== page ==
The Wikipedia article on Penal substitution states in its opening paragraph:
Penal substitution (sometimes, esp. in older writings, called forensic theory) is a theory of the atonement within Christian theology, developed with the Reformed tradition. It argues that Christ, by his own sacrificial choice, was punished (penalised) in the place of sinners (substitution), thus satisfying the demands of justice so God can justly forgive the sins. It is thus a specific understanding of substitutionary atonement, where the substitutionary nature of Jesus' death is understood in the sense of a substitutionary punishment. (italics added)
In the final paragraph of the Overview section, it states further:
While penal substitution shares themes present in many other theories of the atonement, penal substitution is a distinctively Protestant understanding of the atonement that differs from both Roman Catholic and Eastern Orthodox understandings of the atonement. Many trace its origin to Calvin, but it was more concretely formulated by the Reformed theologian Charles Hodge. Traditionally a belief in penal substitution is often regarded as a hallmark of the evangelical faith and is included as an article of faith by many (but not all) evangelical organizations today. (italics added)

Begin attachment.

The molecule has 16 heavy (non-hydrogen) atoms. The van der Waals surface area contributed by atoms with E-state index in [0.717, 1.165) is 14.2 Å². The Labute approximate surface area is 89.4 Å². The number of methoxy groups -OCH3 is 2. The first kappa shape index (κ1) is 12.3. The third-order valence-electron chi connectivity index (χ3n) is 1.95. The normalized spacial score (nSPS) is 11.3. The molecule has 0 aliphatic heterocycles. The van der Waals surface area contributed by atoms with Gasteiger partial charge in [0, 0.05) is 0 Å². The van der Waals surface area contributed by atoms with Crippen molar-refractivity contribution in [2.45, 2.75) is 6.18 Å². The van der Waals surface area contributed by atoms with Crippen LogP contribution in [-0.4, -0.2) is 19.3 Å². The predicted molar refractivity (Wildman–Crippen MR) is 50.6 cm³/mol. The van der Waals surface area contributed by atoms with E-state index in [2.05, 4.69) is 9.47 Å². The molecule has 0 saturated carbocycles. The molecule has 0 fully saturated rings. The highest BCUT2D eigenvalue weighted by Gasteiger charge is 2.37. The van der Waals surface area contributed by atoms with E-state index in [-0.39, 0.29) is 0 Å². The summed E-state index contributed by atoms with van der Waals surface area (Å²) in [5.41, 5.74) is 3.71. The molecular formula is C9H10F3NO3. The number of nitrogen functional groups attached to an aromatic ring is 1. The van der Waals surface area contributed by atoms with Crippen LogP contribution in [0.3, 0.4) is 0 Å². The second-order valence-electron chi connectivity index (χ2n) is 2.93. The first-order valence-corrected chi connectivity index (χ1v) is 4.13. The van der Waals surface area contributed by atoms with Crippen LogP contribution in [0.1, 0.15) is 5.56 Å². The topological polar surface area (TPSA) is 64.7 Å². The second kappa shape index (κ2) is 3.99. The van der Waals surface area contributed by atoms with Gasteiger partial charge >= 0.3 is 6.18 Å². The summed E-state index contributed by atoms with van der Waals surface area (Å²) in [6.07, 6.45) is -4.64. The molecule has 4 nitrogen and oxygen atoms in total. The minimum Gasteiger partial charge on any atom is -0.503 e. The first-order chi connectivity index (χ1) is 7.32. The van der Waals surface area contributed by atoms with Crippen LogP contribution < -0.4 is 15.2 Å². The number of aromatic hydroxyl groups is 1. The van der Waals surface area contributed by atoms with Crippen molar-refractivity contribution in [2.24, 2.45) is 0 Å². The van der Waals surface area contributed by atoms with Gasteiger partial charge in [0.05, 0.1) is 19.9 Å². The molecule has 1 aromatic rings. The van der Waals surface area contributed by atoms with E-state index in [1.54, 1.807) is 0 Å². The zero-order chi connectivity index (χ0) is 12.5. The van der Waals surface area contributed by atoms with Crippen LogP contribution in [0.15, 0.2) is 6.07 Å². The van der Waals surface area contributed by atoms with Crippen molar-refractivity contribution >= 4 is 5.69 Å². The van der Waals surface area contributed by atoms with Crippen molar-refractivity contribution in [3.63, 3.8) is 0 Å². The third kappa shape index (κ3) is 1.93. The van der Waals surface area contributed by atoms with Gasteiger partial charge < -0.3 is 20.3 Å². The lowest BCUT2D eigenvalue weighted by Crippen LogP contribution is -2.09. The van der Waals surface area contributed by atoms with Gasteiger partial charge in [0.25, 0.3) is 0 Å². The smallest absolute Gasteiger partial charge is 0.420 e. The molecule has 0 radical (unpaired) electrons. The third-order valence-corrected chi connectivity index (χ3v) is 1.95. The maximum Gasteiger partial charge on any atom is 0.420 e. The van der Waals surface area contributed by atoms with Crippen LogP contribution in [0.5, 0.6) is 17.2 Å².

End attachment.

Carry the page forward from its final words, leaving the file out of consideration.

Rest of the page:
These quotes place the development of penal substitution firmly within the Protestant tradition. However, they, and the article as a whole, are not very conclusive about exactly where and when penal substitution theory originated. Its formulation is attributed to figures as distant from one another in time as John Calvin (1509-1564) and Charles Hodge (1797-1878).
Manwe Elder's answer to my earlier related question, "When and where does the statement, "Christ paid the penalty for our sins" first appear?" does a fine job of briefly tracing the history of the idea of Christ paying the penalty for our sins, and showing that it was not present among major theologians before the Protestant Reformation. It also provides some examples of early Protestant theologians who spoke of Christ paying the penalty for our sins.
A related question of mine also asks, "Did Martin Luther teach penal substitution?"
Given that penal substitution is a distinctly Protestant doctrine (this question is not about earlier foreshadowings or bases of the theory):
What Protestant theologian or theologians first clearly formulated the doctrine of penal substitution?
Whatever other sources an answer may use, please provide direct quotations from the relevant theologians' own writings to support the answer.